≡ Menu

Colonia del Sacramento

Streaks of sun flashed through the pine canopy at El Calabres beach. My Camera screen told me it was Wednesday 8th May 2019. Bright sun in a clear blue sky with a cool sea breeze off the Rio de la Plata. Disappointed to find my GoPro battery dead. I’d bought it with the bike but my single battery held little charge and would die in its sleep. I wanted to video my track back to the road so after packing, I strapped my compact Lumix to the handlebars instead. It was better than nothing.

I guessed my way back through the bushes without any drama. Colonia lay only 5km west and I coasted into the city down to the ferry terminal and bearing right along the coast to the old town. The leafy dappled cobbled avenues led me along the one way street of Manuel Lobo, past the Tourist Information Office and through a gap in the wall next to the old city gate and into a cobbled square and gardens. A glimpse of old Europe through the looking glass.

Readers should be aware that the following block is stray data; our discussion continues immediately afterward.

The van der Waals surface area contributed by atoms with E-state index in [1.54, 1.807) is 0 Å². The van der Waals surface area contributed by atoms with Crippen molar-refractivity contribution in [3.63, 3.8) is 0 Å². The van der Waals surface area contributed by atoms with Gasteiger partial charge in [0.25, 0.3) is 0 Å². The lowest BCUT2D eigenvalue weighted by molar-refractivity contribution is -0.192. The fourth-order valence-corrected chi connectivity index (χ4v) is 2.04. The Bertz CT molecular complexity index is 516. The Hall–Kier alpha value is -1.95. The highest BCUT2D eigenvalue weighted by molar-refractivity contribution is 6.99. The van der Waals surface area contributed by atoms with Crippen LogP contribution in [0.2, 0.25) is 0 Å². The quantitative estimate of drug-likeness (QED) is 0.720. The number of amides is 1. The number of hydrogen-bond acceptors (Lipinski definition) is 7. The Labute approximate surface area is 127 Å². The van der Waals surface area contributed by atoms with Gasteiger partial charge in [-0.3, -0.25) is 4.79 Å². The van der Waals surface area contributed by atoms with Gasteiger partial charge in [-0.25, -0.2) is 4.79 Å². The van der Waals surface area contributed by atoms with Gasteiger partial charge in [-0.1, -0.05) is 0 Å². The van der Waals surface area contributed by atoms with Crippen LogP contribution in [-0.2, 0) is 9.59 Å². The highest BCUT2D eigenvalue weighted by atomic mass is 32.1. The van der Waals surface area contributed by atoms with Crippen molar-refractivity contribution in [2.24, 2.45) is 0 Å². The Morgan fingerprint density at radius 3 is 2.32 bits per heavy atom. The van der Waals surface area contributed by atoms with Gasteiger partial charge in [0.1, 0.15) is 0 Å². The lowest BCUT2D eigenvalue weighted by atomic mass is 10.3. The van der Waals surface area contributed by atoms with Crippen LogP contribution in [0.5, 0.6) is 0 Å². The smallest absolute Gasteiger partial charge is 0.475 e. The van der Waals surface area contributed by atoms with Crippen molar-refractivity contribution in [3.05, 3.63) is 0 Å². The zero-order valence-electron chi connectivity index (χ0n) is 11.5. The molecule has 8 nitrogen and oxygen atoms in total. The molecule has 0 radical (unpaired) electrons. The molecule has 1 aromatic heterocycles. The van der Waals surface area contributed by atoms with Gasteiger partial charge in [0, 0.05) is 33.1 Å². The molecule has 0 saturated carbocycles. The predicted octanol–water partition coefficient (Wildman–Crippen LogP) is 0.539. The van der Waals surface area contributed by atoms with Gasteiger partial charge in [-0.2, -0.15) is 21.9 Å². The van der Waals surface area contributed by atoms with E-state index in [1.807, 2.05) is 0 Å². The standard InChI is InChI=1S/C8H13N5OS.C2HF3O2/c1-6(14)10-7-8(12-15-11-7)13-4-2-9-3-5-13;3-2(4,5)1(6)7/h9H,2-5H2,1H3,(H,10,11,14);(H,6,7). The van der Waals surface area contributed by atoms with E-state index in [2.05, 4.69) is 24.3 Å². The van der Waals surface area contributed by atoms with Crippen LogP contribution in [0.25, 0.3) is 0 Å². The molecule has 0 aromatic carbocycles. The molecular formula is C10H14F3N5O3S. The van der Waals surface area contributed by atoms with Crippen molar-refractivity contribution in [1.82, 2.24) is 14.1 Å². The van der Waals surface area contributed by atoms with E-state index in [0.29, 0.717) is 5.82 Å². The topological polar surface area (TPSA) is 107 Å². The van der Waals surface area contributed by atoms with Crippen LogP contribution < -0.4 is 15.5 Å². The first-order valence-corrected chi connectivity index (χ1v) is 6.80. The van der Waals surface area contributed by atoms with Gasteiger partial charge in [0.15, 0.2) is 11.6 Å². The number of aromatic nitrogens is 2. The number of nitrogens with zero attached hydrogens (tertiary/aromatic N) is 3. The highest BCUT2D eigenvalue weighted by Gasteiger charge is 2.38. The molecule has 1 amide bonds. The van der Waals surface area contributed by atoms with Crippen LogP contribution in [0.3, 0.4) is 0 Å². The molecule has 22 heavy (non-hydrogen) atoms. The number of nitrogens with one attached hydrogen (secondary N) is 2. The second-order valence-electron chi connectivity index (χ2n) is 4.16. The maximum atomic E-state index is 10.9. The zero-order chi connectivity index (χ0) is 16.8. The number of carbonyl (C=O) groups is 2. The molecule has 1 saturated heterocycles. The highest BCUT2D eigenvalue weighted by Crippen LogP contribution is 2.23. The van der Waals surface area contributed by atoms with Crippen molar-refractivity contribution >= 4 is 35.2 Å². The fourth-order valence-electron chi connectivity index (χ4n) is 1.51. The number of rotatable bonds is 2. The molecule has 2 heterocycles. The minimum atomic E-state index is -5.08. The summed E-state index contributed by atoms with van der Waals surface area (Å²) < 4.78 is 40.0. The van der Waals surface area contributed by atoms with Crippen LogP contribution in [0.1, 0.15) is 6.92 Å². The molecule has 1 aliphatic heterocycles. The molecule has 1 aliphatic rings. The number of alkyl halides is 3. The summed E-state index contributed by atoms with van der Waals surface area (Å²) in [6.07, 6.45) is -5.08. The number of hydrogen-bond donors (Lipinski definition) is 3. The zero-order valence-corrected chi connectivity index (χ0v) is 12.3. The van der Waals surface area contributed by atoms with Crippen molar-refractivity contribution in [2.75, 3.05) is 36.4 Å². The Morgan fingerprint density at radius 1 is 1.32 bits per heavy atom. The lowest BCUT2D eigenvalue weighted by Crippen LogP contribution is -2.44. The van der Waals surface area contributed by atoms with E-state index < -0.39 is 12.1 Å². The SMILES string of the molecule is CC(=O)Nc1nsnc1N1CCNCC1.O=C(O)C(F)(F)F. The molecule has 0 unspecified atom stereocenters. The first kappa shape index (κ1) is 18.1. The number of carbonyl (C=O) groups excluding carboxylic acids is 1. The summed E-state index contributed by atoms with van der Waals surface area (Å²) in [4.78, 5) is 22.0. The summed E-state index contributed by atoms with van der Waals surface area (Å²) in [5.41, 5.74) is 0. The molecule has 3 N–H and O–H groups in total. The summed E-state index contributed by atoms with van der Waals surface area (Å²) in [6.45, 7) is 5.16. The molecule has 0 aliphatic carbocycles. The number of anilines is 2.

The red parasols on the patio of Don Pedro fluttered the hems of their skirts to seduce me into forgetting about my budget. A whisper on the breeze. “Hey amigo, rest in the sunshine and enjoy a little bit of paradise while you scan the internet for accommodation. You know you want to…”

The voice of Don Pedro had lied, pimping out the promise of what lay beneath those parasols: there was no WiFi or power sockets, plus my laptop battery was dead. The staff kindly took my laptop to recharge behind the counter while I stepped out into the leafy shade of the patio to absorb the historic vibes of Colonia over a latte. The sun high in the sky told me I had more time left in the day that I had expected and to relax a little. Without internet, my plan would be to retreat to the Tourist Information Office next to the time gate to get here, get some local tourist info and suck on their WiFi for a while. Meanwhile, in that moment, I could have been in 18th Century Spain on the Mediterranean. A million and five kilometers and an age from last night’s camping in the pines for sure.

Trevelling solo, there aren’t that many times I wish for companionship but this was one. Moments like this are meant for sharing. Without the PC or phone as a distraction, I imagined Deb sitting silently beside me – perhaps she was now really there conjured out of the ether just outside the visible electromagnetic frequency.